Time for some love. Broken and rotted rungs stop the flow of a trail.
We spent this June NSMBA Trail Day to fix one of many damaged structures
Anyone who regularly rides on the North Shore trails will agree that ladder bridges are an integral part of our trail network. We use them to connect sections of unridable trail, to ride over mud bogs, streams, fallen trees, and across ravines, not to mention to reduce erosion in sensitive environments. In the case of Boogieman there are numerous sections that require a bridge to complete parts of the trail. We selected one bridge in particular that was becoming unsafe due to rot and did not have a ride around as an option. Our focus: to re-build a new bridge that was safe, would sustain at least a decades worth of mountain bike traffic, and use all lumber from the surrounding forest that was dead fall.
Clearly this ladder bridge was in need of replacement. Not only missing rungs, the stringers were rotted through and the supports were not secured to anything structural
This before shot shows how the roll out ramp had an interesting twist from rotting logs,
destined to take out a rider upon exit at some point.
Then we pile up the debris of the old dead structure to a final resting place, out of eyesight of the trail
to hold the stringers in place for the top ladder as well as the descending ramp.
Another example of how handy a chainsaw comes in on trial day.
The upper part of the structure was itact and in good condition but we had to reinforce the ground around it and install a more solid cedar log. Andrew and Jake build up the sides of the log with rocks and dirt to stabilize as Sean was preparing a skilled cut with the chainy.
It was an interesting artistic maneuver Sean had to do to cut the notches for the stringers with the chainsaw.
These cedar posts are not only rot resistant but they are beefy and are well supported at both ends. Unfortunately I didn't get a photo of how we supported the bottom of the ramp with rocks beneath a cedar log. We filled the landing area with a thick layer of packed in golden dirt with a rock layer beneath for erosion resistance.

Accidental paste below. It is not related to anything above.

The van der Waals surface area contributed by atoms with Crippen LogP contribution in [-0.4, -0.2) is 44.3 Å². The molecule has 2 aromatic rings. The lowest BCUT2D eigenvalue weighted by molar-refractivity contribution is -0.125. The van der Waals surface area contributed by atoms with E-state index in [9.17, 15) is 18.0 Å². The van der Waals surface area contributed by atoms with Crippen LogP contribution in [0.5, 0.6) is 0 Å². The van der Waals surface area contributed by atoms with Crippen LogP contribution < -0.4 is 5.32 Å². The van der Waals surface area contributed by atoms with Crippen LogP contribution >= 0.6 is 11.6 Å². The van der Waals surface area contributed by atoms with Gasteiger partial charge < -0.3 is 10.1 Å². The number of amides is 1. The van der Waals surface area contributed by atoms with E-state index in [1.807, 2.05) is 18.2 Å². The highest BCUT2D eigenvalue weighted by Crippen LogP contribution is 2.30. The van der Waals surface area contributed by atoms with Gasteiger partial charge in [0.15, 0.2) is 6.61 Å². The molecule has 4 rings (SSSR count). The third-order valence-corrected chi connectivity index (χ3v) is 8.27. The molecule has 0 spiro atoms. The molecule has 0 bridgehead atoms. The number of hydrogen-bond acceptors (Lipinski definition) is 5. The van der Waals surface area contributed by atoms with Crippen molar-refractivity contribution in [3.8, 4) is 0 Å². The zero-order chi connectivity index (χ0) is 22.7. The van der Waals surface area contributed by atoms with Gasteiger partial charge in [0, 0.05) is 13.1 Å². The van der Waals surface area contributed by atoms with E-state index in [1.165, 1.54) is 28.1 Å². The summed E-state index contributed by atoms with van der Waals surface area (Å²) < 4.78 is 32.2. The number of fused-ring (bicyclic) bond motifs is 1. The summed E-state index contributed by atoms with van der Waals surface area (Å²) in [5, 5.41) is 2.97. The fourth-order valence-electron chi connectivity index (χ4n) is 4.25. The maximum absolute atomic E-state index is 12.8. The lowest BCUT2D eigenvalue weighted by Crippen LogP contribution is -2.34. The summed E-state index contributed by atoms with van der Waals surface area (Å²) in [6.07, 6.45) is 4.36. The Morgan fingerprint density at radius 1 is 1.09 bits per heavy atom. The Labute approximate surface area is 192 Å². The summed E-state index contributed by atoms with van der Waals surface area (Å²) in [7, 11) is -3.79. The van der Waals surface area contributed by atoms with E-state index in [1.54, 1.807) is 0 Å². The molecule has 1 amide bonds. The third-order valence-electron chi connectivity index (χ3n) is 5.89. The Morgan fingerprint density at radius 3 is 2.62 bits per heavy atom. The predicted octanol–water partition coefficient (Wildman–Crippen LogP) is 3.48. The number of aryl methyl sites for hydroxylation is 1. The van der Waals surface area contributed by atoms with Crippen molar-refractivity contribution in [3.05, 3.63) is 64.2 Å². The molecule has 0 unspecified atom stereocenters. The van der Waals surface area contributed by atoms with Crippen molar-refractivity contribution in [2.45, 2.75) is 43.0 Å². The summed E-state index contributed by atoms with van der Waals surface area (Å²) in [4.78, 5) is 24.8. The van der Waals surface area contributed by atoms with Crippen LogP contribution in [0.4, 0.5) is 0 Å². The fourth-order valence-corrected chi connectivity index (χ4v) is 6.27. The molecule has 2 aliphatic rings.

Sean empties his Dakine nail pouches, bursting with 5"-10" galvanized nails, to fasten the rungs to the ladder.
Andrew pins the bridge together with the long spiral galvanized spikes, using the weighty sledge
Man! These nails make a lot of resistance going into the cedar logs! They are seriously securing the position of the structure!
art of doing trail work and rebuilding is the clean up of the area and stacking unused wood for future use. Here Sean stacks up the extra cedar ladder bridge rungs created by Dave and Andrew. We will make some use of those on our next trail day on other structures further down the trail.
Before the tear down and rebuild :: Ultra rickety ladder bridge structure needing some love.
After :: The new structure with a nice pile of golden dirt in the landing zone ready to be ridden for years to come!
Note: After the trail day, I was exhausted… and I mean speechlessly exhausted. I have run marathons, and have done a whole lot of bike races, but nothing compares to the last couple of trail days on Boogieman. The work we have done is not even a sliver of what some trail builders have spent years and years doing. This stands as a reminder for every time I enter a trail that has been built and regularly maintained and a reminder of how much painstaking work went into the trail. Hats off to the trail builders and trail maintainers of the shore! You guys are my heros! Without you we wouldn't have these experiences! Thank you, thank you, thank you!